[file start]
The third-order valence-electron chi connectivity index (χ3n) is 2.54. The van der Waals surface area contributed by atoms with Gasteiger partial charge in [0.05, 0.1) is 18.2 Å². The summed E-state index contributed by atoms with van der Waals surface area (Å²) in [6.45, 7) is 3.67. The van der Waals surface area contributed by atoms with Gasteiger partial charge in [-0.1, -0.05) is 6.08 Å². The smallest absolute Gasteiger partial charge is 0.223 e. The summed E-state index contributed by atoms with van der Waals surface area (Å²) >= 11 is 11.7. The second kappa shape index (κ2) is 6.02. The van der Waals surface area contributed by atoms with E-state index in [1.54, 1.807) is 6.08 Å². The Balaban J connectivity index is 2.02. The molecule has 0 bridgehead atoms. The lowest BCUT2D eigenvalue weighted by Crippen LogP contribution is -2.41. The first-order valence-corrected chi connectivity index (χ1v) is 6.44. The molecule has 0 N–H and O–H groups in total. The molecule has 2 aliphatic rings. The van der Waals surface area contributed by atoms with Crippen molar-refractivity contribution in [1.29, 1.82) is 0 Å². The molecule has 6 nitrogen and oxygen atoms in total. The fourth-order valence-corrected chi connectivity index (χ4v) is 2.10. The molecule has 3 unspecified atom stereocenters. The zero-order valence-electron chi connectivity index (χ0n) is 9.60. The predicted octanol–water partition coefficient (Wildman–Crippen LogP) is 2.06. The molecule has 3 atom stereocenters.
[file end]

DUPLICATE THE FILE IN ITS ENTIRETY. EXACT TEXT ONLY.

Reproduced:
The third-order valence-electron chi connectivity index (χ3n) is 2.54. The van der Waals surface area contributed by atoms with Gasteiger partial charge in [0.05, 0.1) is 18.2 Å². The summed E-state index contributed by atoms with van der Waals surface area (Å²) in [6.45, 7) is 3.67. The van der Waals surface area contributed by atoms with Gasteiger partial charge in [-0.1, -0.05) is 6.08 Å². The smallest absolute Gasteiger partial charge is 0.223 e. The summed E-state index contributed by atoms with van der Waals surface area (Å²) >= 11 is 11.7. The second kappa shape index (κ2) is 6.02. The van der Waals surface area contributed by atoms with E-state index in [1.54, 1.807) is 6.08 Å². The Balaban J connectivity index is 2.02. The molecule has 0 bridgehead atoms. The lowest BCUT2D eigenvalue weighted by Crippen LogP contribution is -2.41. The first-order valence-corrected chi connectivity index (χ1v) is 6.44. The molecule has 0 N–H and O–H groups in total. The molecule has 2 aliphatic rings. The van der Waals surface area contributed by atoms with Crippen molar-refractivity contribution in [1.29, 1.82) is 0 Å². The molecule has 6 nitrogen and oxygen atoms in total. The fourth-order valence-corrected chi connectivity index (χ4v) is 2.10. The molecule has 3 unspecified atom stereocenters. The zero-order valence-electron chi connectivity index (χ0n) is 9.60. The predicted octanol–water partition coefficient (Wildman–Crippen LogP) is 2.06. The molecule has 3 atom stereocenters.